Presentation with the Zimbabwean Ambassador & Ben Freeth in London
Zimbabwe and Southern Africa: Hopes, Dreams and Fears
13 May 2014
This speech was presented by Ben Freeth, MBE – Executive Director of the Mike Campbell Foundation, at an event in London on 13 May 2014.
Why is it that the richest continent on earth is by far the poorest, and the poorest people on earth are unable to realise the riches of the wonderful African Continent on which they live? How can the box to this puzzle be unlocked and the pieces be assembled so that the wealth of the African people is realised for her people?
When David Livingstone, the great missionary explorer, travelled the African Continent in the middle of the 19th century, he had over three decades of hard African travel to reflect on how it was that the intense poverty, injustice, hunger, illiteracy and disease could be combated. He saw slavery and he saw African traders trade in slaves, Arab massacres of African slaves, and European buyers buying slaves – and he devoted his life to free Africa from this tyranny. I hope that we can all agree that the unlocking principles of Livingstone’s 3 “C”s are still as relevant today as they were then.
- The first “C” – Christianity – Christ-like Christianity – is about self-sacrifice, forgiveness, love and giving real hope in a troubled world. There is nothing more noble than that. Livingstone wanted to see an Africa that was set free from fear, ignorance and injustice.
- The second “C” – Commerce – is noble too. Replacing the slave trade by “legitimate trade” – and not the illicit blood diamonds of today’s Zimbabwe – was essential. Commerce brought roads, railways, employment, food, health, education and wealth. Through commerce and not aid, countries are brought out of poverty and hunger. We would have no need for the billions of dollars of aid in Africa if African governments created the environment for private individuals and entrepreneurs in commerce to thrive.
- And Civilization – the third “C”! The West takes for granted the set of laws and the system of order which ultimately allows people to live in security – unafraid of others taking their lives or their private property – because civilization protects them. Most of Africa does not have this luxury. It is civilization that creates the environment for societies and nations to flourish. The opposite of civilization, where people and their property is unprotected, or the State does not allow them to even own property, leads only to fear and intense poverty. Lawlessness makes commerce and fair trade impossible. The lawlessness and lack of individual, tradable and justicable property rights in so much of Africa today is the reason why only 1 percent of the world’s foreign direct investment comes to Africa – despite Africa having more natural resources and agricultural potential than any other continent on earth.
Bringing the 3 “C”s to Africa
In the first 60 years of the 20th century in Africa, huge strides were taken in helping bring the 3 “C”s to Africa. Many people from our country dedicated their whole lives to this noble objective – living in remote places far away from schools and hospitals and modern conveniences.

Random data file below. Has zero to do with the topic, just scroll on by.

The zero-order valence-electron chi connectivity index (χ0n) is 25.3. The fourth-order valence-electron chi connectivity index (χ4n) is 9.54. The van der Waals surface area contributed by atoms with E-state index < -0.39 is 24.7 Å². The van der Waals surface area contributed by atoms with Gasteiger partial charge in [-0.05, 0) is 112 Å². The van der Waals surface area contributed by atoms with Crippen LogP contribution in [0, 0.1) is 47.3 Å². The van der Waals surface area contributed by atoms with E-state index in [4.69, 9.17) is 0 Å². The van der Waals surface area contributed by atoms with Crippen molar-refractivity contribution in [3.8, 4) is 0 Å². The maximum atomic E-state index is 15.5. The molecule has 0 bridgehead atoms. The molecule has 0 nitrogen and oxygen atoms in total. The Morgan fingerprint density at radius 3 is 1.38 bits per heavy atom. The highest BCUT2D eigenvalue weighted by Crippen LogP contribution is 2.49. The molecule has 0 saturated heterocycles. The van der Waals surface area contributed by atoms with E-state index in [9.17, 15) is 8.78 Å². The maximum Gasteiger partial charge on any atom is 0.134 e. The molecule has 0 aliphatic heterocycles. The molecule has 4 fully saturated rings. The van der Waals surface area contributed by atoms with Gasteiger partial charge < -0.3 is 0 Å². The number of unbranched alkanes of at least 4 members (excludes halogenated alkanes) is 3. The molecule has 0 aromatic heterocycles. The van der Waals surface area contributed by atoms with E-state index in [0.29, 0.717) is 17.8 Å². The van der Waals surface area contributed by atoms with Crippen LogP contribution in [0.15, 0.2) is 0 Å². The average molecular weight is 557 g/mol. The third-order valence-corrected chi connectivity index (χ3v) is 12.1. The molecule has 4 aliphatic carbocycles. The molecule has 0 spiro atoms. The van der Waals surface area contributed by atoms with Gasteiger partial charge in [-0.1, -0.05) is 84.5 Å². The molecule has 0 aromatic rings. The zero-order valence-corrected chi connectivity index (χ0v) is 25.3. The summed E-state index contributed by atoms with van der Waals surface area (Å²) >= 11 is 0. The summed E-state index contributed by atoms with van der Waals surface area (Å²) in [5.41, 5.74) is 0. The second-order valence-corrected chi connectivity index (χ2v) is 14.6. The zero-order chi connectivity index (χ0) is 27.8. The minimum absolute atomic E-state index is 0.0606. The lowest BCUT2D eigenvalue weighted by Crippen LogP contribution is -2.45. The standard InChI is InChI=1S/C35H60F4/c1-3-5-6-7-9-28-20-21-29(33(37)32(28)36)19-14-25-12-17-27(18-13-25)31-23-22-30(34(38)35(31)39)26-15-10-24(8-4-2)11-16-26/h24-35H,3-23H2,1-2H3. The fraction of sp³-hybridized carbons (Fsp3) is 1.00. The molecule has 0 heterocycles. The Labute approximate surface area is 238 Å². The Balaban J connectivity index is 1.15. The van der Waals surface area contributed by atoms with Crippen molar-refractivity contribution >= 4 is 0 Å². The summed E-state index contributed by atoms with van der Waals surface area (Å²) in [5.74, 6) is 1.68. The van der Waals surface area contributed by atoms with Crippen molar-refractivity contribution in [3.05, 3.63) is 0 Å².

There are many today who are apologists for that era of history, but I challenge anyone to show me a continent throughout the history of the world that developed from a base of poverty, hunger and illiteracy more quickly than the African continent in the first 60 years of the 20th century. Before that, Africa had no written language, no wheel, no roads, no towns… There were no schools or hospitals or factories or farms. Disease, hunger and war were rife. The only clothes for warmth – within living memory – were from the skins of animals – and most disturbingly, because there was no law and order, the warring inter-tribal raids killed and enslaved people and burnt down houses. Slaves were Africa’s biggest export.
There were mistakes, of course there were. But from a zero base, the building of roads, railways, towns, schools, hospitals, police stations, courts, factories and farms took place. By the mid 1960s in Rhodesia, there were 13.7 doctors per 100,000 people. To put that in perspective now, half a century later [33 years of which have been under Zimbabwe’s current dressed up dictatorship], there are only 1.6 doctors per 100,000 people – a reduction of 850 percent.
The black population of Zimbabwe had grown from a similar base of numbers of Aborigines in Australia at time of colonization to a number that was over 1,500 percent more. Conversely, in Australia there had been a significant decline in the numbers of Aboriginal people since it was colonised.
The late Mike Campbell
Mike Campbell, my father-in-law, was one of the Zimbabwean builders after the people got their so- called “independence.” He built dams, he planted tens of thousands of fruit trees, he was at the for-front of wildlife tourism and conservation, he sponsored education and health care, he earned valuable foreign currency for the country, he produced food for what would otherwise be a hungry population.
What did he get for his life’s work? He was beaten, he was abducted, all of his furniture and clothes and other family possessions were stolen and his house was burnt down. Mike saw the theft of all his tractors and other machinery, the theft of all his crops, the slaughtering of over 500 beautiful animals that he had lovingly looked after and bred – giraffe, sable, waterbuck, zebra, wildebeest, warthog and impala, as well as cattle, sheep, poultry and his horse, Ginger, who used to have breakfast with us on a Saturday morning on the verandah. Mike eventually died from his injuries, like Ginger.
The last time I snuck onto the farm – a few months ago – the fruit trees were burnt. Our house was a ruin with our garden trees chopped down. The land was a desolate waste in the control of a government minister.
The workers who had not been evicted were living in feudal serfdom with the few who were working going for months without pay – and liable to be evicted from their homes at any moment if they did not toe the line. Nobody who had committed the crimes against our workers or ourselves has been brought to justice – and the culture of impunity is allowed to just continue.
I put it to you that the old people who built what is now called Zimbabwe, are heroes. Mike’s story is just one of thousands of others. They deserve better than to have court orders ignored, their pensions swallowed up, their homes stolen and their livelihoods destroyed by greedy Zimbabwe government-sponsored thugs who are hell bent on bringing the country back into the dark ages where people and property are unprotected – and a few predatory politicians just get richer….. while the rest of the population survives totally dependent on the aid community to give them food – and on ZANU PF to allow the aid people to do so. Or else Zimbabweans leave – mostly through the razor wire and the crocodile-infested Limpopo river. Over a quarter of our population has fled.